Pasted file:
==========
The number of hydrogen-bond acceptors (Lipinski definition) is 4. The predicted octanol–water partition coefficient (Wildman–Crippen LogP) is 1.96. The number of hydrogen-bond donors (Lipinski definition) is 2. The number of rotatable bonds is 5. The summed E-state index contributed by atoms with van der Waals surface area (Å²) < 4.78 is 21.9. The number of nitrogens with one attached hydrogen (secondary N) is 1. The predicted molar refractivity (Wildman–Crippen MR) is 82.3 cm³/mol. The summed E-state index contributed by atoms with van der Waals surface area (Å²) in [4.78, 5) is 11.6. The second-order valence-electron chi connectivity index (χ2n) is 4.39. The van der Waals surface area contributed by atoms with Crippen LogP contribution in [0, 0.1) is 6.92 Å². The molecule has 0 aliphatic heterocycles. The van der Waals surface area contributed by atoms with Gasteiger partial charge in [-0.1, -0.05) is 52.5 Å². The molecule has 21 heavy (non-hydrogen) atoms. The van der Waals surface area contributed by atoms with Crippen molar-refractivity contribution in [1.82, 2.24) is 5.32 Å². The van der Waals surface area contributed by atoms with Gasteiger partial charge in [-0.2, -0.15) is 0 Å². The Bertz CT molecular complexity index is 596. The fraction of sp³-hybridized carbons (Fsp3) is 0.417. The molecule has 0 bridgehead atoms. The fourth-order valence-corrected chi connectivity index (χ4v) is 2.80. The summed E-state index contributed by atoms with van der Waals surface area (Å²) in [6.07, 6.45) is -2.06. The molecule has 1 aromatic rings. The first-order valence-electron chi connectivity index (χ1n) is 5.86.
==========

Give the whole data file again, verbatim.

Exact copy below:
The number of hydrogen-bond acceptors (Lipinski definition) is 4. The predicted octanol–water partition coefficient (Wildman–Crippen LogP) is 1.96. The number of hydrogen-bond donors (Lipinski definition) is 2. The number of rotatable bonds is 5. The summed E-state index contributed by atoms with van der Waals surface area (Å²) < 4.78 is 21.9. The number of nitrogens with one attached hydrogen (secondary N) is 1. The predicted molar refractivity (Wildman–Crippen MR) is 82.3 cm³/mol. The summed E-state index contributed by atoms with van der Waals surface area (Å²) in [4.78, 5) is 11.6. The second-order valence-electron chi connectivity index (χ2n) is 4.39. The van der Waals surface area contributed by atoms with Crippen LogP contribution in [0, 0.1) is 6.92 Å². The molecule has 0 aliphatic heterocycles. The van der Waals surface area contributed by atoms with Gasteiger partial charge in [-0.1, -0.05) is 52.5 Å². The molecule has 21 heavy (non-hydrogen) atoms. The van der Waals surface area contributed by atoms with Crippen molar-refractivity contribution in [1.82, 2.24) is 5.32 Å². The van der Waals surface area contributed by atoms with Gasteiger partial charge in [-0.2, -0.15) is 0 Å². The Bertz CT molecular complexity index is 596. The fraction of sp³-hybridized carbons (Fsp3) is 0.417. The molecule has 0 bridgehead atoms. The fourth-order valence-corrected chi connectivity index (χ4v) is 2.80. The summed E-state index contributed by atoms with van der Waals surface area (Å²) in [6.07, 6.45) is -2.06. The molecule has 1 aromatic rings. The first-order valence-electron chi connectivity index (χ1n) is 5.86.